by Samantha Paxson

A crash course in understanding the relationship economy

Dec 20, 2017
EnterpriseIT LeadershipIT Strategy

The relationship economy is all about building trust by deeply understanding your customer and delivering exactly what they want, when they want it. These four must-read books can help you adapt to this landscape.

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The business world has shifted over recent decades from the consumer economy (where price and savings drive customer decisions) to the relationship economy (where customer service and brand loyalty drive customer decisions). In addition, between smartphones, smart appliances, Bluetooth and data networks, daily life is becoming more integrated with each passing day. That means the volume of data feeding into relationship economy decisions — via reviews, social media, AI-driven recommendations and more — is increasing.

Despite this revolution in the business-customer relationship, many businesses are still somewhat far behind. That’s not too surprising. It’s easy to say “I’ll learn about that later” — and then find the idea of catching up to be daunting. Unfortunately, the relationship economy is going to push further and further down the technology continuum. That means that the time to catch up is now, not later.

It’s all about building trust by deeply understanding your customer and delivering exactly what they want, when they want it. The good news is a lot of material exists to get the most out of this new engagement paradigm. Here are four excellent books that can help you adapt to today’s relationship economy landscape:

The Power of Moments: Why Certain Experiences Have Extraordinary Impact — Chip and Dan Heath

The key to the relationship economy is about building brand loyalty through moments. Most people think of moments from a family perspective, but everything is an individual moment. In business, these little things matter, whether that’s getting good customer service, enjoying the product service with friends/family or simply having a good experience related to the company. Chip Heath, a professor at Stanford’s Graduate School of Business, and Dan Heath, senior fellow at Duke University’s CASE Center, explore why certain brief experiences can jolt us, elevate us and change us — and how we can learn to create such extraordinary moments in our life and work. Once you understand the importance of moments, it’s simple to apply it to business.

The Element: How Finding Your Passion Changes Everything — Sir Ken Robinson

For businesses struggling to break out of the mold of the consumer economy, this book distills the idea of approaching, well, anything into finding the Element: the “point at which natural talent meets personal passion.” The consumer economy focused on dollars and cents. The relationship economy is about connection, and that means that marketers have to hit their stride with their Element. Creativity, teamwork, hard work and a willingness to adapt to new things are all ways to succeed once you figure out what your Element is — and then you can use that to drive your relationship economy initiatives.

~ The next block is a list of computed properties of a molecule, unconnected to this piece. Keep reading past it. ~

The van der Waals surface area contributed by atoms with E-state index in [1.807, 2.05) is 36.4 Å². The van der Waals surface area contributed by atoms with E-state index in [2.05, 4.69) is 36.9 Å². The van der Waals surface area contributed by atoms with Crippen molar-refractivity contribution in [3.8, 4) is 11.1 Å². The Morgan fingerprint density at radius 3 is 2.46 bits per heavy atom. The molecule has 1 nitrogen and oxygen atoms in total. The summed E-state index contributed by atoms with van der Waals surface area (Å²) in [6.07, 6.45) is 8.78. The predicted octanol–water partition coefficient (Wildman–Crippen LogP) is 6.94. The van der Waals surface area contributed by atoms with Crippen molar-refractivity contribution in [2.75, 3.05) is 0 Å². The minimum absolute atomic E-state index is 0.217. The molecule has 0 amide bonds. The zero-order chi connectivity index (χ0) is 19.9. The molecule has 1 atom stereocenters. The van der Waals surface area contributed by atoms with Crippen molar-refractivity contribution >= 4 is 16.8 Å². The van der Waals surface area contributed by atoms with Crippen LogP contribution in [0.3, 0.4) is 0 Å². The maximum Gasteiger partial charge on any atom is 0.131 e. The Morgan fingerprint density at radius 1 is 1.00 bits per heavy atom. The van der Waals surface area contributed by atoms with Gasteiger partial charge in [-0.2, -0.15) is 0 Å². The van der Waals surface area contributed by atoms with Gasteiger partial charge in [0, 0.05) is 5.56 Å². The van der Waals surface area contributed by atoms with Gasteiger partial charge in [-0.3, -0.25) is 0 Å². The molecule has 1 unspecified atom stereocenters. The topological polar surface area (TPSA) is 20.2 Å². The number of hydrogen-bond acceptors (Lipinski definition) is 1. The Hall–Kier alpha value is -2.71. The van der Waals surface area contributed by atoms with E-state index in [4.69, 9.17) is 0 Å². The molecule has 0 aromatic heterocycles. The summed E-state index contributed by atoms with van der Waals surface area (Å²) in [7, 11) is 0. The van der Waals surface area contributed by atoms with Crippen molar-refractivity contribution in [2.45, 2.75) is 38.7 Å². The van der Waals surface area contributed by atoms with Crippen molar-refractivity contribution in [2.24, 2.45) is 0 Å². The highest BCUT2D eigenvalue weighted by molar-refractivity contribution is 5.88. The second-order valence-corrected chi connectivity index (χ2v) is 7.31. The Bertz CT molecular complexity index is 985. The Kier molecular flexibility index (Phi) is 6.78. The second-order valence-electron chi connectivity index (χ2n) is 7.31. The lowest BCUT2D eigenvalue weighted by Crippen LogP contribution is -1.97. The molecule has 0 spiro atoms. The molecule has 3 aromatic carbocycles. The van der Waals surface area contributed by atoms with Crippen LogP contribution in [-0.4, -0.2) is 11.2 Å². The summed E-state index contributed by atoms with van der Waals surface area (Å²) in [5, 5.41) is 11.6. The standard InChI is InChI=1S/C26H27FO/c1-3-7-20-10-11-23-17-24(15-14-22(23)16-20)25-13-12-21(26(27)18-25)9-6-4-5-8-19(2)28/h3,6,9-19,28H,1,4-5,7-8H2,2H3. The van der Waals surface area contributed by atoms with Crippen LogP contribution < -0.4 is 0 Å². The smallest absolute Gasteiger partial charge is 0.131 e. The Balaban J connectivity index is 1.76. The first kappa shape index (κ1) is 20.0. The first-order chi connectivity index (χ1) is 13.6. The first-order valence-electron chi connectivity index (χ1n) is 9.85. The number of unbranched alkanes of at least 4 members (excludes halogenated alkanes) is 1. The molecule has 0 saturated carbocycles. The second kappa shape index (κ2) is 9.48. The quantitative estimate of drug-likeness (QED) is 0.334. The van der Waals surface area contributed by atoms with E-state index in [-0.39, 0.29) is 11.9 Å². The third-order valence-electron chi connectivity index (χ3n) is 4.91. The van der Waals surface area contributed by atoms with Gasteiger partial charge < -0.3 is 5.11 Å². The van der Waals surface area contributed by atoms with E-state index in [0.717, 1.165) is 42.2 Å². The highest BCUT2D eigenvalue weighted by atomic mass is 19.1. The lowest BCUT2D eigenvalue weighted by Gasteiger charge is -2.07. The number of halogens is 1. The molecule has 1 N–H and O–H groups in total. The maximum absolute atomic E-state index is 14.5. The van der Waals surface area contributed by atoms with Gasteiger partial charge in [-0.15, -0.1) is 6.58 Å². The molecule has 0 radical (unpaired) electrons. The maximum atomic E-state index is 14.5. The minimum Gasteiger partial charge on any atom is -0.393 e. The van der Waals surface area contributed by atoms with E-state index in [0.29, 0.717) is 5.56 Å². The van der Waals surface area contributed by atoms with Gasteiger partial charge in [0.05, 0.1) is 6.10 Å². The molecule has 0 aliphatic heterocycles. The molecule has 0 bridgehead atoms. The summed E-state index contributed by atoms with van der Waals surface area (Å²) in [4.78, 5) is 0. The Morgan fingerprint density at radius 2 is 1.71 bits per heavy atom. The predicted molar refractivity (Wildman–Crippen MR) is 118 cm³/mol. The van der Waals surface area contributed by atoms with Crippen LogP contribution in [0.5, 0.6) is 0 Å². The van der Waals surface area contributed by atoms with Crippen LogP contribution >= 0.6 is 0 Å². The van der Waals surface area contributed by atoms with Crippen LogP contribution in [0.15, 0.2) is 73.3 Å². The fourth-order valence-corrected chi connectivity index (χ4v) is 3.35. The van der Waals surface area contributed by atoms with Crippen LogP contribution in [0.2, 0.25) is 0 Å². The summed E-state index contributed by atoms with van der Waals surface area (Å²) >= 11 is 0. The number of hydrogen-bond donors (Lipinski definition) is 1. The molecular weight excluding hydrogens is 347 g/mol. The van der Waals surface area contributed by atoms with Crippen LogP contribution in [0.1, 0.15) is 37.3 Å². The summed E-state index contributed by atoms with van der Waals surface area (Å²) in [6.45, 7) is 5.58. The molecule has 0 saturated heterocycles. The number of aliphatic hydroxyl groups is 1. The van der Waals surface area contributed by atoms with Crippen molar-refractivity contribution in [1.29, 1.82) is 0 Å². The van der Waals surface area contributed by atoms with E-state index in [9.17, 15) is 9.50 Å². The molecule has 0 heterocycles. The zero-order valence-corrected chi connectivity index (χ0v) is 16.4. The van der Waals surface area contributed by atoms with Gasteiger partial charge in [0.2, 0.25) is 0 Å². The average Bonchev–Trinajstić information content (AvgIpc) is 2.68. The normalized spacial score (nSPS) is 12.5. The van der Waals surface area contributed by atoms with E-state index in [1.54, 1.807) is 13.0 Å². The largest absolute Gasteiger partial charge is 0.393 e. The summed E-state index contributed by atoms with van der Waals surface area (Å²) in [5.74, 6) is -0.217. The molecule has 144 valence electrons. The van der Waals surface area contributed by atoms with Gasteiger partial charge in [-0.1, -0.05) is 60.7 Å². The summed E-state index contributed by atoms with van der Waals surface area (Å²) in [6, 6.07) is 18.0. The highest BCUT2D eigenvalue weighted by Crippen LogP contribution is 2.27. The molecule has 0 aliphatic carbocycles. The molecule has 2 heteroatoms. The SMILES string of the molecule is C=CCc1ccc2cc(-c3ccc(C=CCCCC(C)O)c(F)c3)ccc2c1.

Originals: How Non-Conformists Move the World — Adam Grant

The consumer economy required a certain level of conformity. Discounts, coupons, sales — calculating the bottom dollar meant repeatable processes based around price. The relationship economy focuses on connection, and many times, the best ways to establish connections are through unique and inspiring initiatives. In this book, Adam Grant argues that being a nonconformist drives innovation. They observe successes and failures, then test different possibilities until a breakthrough coalesces. With so many different avenues to attempt with the relationship economy, this balance of daring and observant is a winning technique for connecting with customers.

Outliers — Malcolm Gladwell

Gladwell’s book is the Yang to Grant’s Yin. While Grant talks about strategic procrastination while observing, Gladwell also champions the idea of ability as a product of experience. “It is not the brightest who succeed,” Gladwell writes. “Nor is success simply the sum of the decisions and efforts we make on our own behalf. It is, rather, a gift. Outliers are those who have been given opportunities — and who have had the strength and presence of mind to seize them.” This is perhaps one of the best parts of the relationship economy: the fact that there aren’t rules, just guidelines. Relationships can be built across many different avenues through many different paths. The importance of understanding the opportunities in front of you — and the value of seizing on them — will allow you to capitalize on the relationship economy in countless ways.

You may be surprised that the four books mentioned here aren’t marketing or technology books. But that’s the trick with the relationship economy: it’s not necessarily about marketing in the traditional sense. For those that truly thrive in the relationship economy, the spotlight is on connections: how to make them and how to make them stronger. As engagement pushes forward throughout an interconnected world, the same things that build healthy relationships in your personal life translate into the business world – and thus, sometimes the best books for business aren’t the ones necessarily about business, but about our humanity and its intersection with the digital world.